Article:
Laptops, tablets, and other gadgets are energy hogs. Manufacturing these products also results in greenhouse gas emissions, but figuring out how much is tricky.
The researchers studied production-related emissions for 11 electronic devices made in the last five years, including a monitor, iPad, Kindle, and desktop and laptop computers. Their approach was simple: Take the products apart and weigh the pieces. Then the team calculated emissions involved in processes such as obtaining raw materials, constructing the device, and transportation. They also compared these figures to emissions estimates for an older desktop computer, laptop, and monitor from 2002-04.
Not surprisingly, bigger devices had higher emissions associated with their manufacture. A large portion of the emissions were due to circuit boards, the team says. Production-related greenhouse gas emissions for a recently-made desktop, laptop, and monitor were about 50 to 60 percent lower than those of their older counterparts, partly because the older devices were much heavier.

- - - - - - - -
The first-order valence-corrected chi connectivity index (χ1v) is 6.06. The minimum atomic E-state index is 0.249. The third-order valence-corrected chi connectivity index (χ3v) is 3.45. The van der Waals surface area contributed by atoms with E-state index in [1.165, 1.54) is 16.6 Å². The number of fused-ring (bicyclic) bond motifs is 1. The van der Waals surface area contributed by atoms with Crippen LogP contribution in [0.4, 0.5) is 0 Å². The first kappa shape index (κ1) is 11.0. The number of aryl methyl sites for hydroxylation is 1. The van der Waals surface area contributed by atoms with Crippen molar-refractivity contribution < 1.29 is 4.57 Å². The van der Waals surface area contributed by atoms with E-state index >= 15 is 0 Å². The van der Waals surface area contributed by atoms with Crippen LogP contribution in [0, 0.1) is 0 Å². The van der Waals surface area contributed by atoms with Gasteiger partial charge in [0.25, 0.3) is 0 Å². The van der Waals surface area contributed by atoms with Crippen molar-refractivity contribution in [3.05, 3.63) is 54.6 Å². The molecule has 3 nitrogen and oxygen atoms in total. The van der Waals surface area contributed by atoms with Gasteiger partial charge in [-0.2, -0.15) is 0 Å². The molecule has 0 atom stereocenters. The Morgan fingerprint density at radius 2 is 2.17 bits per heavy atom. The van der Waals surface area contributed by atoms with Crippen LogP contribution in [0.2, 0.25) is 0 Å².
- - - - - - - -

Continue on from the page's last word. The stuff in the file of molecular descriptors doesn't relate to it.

Information and communication technology products “are getting lighter, becoming more integrated, and having a reduced impact,” the team writes. But these gains might be offset by people’s growing thirst for entire collections of gadgets, rather than a single computer. — Roberta Kwok | 12 April 2013
Source: Teehan, P. and M. Kandlikar. 2013. Comparing embodied greenhouse gas emissions of modern computing and electronics products. Environmental Science & Technology doi: 10.1021/es303012r.
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